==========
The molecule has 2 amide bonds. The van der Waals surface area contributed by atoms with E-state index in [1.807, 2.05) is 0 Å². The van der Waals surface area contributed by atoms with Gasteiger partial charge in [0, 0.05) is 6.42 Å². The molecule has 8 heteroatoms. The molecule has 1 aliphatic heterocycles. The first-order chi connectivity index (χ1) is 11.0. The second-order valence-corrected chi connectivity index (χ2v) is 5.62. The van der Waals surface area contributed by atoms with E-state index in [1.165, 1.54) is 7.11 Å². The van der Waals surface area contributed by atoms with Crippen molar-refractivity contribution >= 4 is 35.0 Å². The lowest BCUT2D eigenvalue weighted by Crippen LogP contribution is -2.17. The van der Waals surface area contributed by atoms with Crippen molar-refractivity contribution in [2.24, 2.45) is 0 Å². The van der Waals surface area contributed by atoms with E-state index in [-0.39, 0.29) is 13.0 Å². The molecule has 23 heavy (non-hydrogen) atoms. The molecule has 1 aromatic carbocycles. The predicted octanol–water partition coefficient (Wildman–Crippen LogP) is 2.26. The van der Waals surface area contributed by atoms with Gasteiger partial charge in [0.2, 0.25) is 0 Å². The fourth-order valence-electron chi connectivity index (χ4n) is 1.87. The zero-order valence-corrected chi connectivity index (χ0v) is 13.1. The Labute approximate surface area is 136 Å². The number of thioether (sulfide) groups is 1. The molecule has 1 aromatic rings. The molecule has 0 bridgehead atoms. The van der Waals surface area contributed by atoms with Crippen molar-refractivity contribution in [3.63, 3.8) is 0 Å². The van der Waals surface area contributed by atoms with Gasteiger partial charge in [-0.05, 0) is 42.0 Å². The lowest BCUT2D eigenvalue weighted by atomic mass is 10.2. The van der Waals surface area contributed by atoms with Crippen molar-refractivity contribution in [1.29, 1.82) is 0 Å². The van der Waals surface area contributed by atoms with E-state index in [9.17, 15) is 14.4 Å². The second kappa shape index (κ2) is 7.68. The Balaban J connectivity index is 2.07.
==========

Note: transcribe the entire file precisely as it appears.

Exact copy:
The molecule has 2 amide bonds. The van der Waals surface area contributed by atoms with E-state index in [1.807, 2.05) is 0 Å². The van der Waals surface area contributed by atoms with Gasteiger partial charge in [0, 0.05) is 6.42 Å². The molecule has 8 heteroatoms. The molecule has 1 aliphatic heterocycles. The first-order chi connectivity index (χ1) is 11.0. The second-order valence-corrected chi connectivity index (χ2v) is 5.62. The van der Waals surface area contributed by atoms with E-state index in [1.165, 1.54) is 7.11 Å². The van der Waals surface area contributed by atoms with Crippen molar-refractivity contribution >= 4 is 35.0 Å². The lowest BCUT2D eigenvalue weighted by Crippen LogP contribution is -2.17. The van der Waals surface area contributed by atoms with Crippen molar-refractivity contribution in [2.24, 2.45) is 0 Å². The van der Waals surface area contributed by atoms with E-state index in [-0.39, 0.29) is 13.0 Å². The molecule has 23 heavy (non-hydrogen) atoms. The molecule has 1 aromatic carbocycles. The predicted octanol–water partition coefficient (Wildman–Crippen LogP) is 2.26. The van der Waals surface area contributed by atoms with Gasteiger partial charge in [0.2, 0.25) is 0 Å². The fourth-order valence-electron chi connectivity index (χ4n) is 1.87. The zero-order valence-corrected chi connectivity index (χ0v) is 13.1. The Labute approximate surface area is 136 Å². The number of thioether (sulfide) groups is 1. The molecule has 1 aromatic rings. The molecule has 0 bridgehead atoms. The van der Waals surface area contributed by atoms with Crippen molar-refractivity contribution in [3.63, 3.8) is 0 Å². The van der Waals surface area contributed by atoms with Gasteiger partial charge in [-0.05, 0) is 42.0 Å². The lowest BCUT2D eigenvalue weighted by atomic mass is 10.2. The van der Waals surface area contributed by atoms with Crippen molar-refractivity contribution in [1.29, 1.82) is 0 Å². The van der Waals surface area contributed by atoms with E-state index in [9.17, 15) is 14.4 Å². The second kappa shape index (κ2) is 7.68. The Balaban J connectivity index is 2.07.